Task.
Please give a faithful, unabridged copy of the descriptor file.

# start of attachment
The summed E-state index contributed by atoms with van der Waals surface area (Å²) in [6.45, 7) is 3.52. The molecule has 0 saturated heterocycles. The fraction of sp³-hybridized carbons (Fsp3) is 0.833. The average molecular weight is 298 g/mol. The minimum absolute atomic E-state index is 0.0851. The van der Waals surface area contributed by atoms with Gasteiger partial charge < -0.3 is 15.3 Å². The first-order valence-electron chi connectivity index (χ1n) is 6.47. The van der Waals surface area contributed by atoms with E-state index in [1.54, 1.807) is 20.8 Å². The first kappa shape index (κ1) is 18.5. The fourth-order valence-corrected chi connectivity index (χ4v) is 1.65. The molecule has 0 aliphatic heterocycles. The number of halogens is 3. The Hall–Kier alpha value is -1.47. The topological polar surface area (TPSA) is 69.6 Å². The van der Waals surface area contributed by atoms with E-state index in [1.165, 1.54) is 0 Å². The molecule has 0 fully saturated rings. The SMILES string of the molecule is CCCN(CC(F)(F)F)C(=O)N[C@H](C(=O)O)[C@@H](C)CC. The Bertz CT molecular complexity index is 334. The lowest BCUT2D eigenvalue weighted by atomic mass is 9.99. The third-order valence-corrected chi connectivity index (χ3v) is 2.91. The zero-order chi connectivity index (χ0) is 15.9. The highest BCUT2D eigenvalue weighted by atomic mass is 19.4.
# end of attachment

The summed E-state index contributed by atoms with van der Waals surface area (Å²) in [6.45, 7) is 3.52. The molecule has 0 saturated heterocycles. The fraction of sp³-hybridized carbons (Fsp3) is 0.833. The average molecular weight is 298 g/mol. The minimum absolute atomic E-state index is 0.0851. The van der Waals surface area contributed by atoms with Gasteiger partial charge < -0.3 is 15.3 Å². The first-order valence-electron chi connectivity index (χ1n) is 6.47. The van der Waals surface area contributed by atoms with E-state index in [1.54, 1.807) is 20.8 Å². The first kappa shape index (κ1) is 18.5. The fourth-order valence-corrected chi connectivity index (χ4v) is 1.65. The molecule has 0 aliphatic heterocycles. The number of halogens is 3. The Hall–Kier alpha value is -1.47. The topological polar surface area (TPSA) is 69.6 Å². The van der Waals surface area contributed by atoms with E-state index in [1.165, 1.54) is 0 Å². The molecule has 0 fully saturated rings. The SMILES string of the molecule is CCCN(CC(F)(F)F)C(=O)N[C@H](C(=O)O)[C@@H](C)CC. The Bertz CT molecular complexity index is 334. The lowest BCUT2D eigenvalue weighted by atomic mass is 9.99. The third-order valence-corrected chi connectivity index (χ3v) is 2.91. The zero-order chi connectivity index (χ0) is 15.9. The highest BCUT2D eigenvalue weighted by atomic mass is 19.4.